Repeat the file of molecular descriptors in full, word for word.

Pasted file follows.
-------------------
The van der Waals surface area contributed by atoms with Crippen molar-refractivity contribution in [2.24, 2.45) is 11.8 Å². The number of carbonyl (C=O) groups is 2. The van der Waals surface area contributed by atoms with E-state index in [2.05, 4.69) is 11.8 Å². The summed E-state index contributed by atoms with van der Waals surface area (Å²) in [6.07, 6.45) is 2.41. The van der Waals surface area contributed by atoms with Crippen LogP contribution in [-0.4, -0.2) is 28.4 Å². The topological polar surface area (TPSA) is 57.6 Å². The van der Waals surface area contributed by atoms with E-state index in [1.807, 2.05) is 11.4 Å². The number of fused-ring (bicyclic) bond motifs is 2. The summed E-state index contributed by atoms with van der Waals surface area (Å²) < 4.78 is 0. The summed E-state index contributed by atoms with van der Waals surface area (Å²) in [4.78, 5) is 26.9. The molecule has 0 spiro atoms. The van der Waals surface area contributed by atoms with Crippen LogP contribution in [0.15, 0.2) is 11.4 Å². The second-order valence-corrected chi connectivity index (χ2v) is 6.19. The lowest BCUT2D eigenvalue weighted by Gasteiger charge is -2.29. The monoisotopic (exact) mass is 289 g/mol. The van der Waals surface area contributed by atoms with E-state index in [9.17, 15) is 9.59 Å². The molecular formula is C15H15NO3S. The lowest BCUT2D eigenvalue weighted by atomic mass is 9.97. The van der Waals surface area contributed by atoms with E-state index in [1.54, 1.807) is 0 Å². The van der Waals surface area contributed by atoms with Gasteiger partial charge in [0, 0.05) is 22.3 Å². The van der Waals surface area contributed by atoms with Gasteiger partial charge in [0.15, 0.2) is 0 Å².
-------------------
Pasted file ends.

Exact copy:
The van der Waals surface area contributed by atoms with Crippen molar-refractivity contribution in [2.24, 2.45) is 11.8 Å². The number of carbonyl (C=O) groups is 2. The van der Waals surface area contributed by atoms with E-state index in [2.05, 4.69) is 11.8 Å². The summed E-state index contributed by atoms with van der Waals surface area (Å²) in [6.07, 6.45) is 2.41. The van der Waals surface area contributed by atoms with Crippen LogP contribution in [-0.4, -0.2) is 28.4 Å². The topological polar surface area (TPSA) is 57.6 Å². The van der Waals surface area contributed by atoms with E-state index in [1.807, 2.05) is 11.4 Å². The number of fused-ring (bicyclic) bond motifs is 2. The summed E-state index contributed by atoms with van der Waals surface area (Å²) < 4.78 is 0. The summed E-state index contributed by atoms with van der Waals surface area (Å²) in [4.78, 5) is 26.9. The molecule has 0 spiro atoms. The van der Waals surface area contributed by atoms with Crippen LogP contribution in [0.15, 0.2) is 11.4 Å². The second-order valence-corrected chi connectivity index (χ2v) is 6.19. The lowest BCUT2D eigenvalue weighted by Gasteiger charge is -2.29. The monoisotopic (exact) mass is 289 g/mol. The van der Waals surface area contributed by atoms with E-state index in [9.17, 15) is 9.59 Å². The molecular formula is C15H15NO3S. The lowest BCUT2D eigenvalue weighted by atomic mass is 9.97. The van der Waals surface area contributed by atoms with E-state index in [1.54, 1.807) is 0 Å². The van der Waals surface area contributed by atoms with Gasteiger partial charge in [0, 0.05) is 22.3 Å². The van der Waals surface area contributed by atoms with Gasteiger partial charge in [0.15, 0.2) is 0 Å².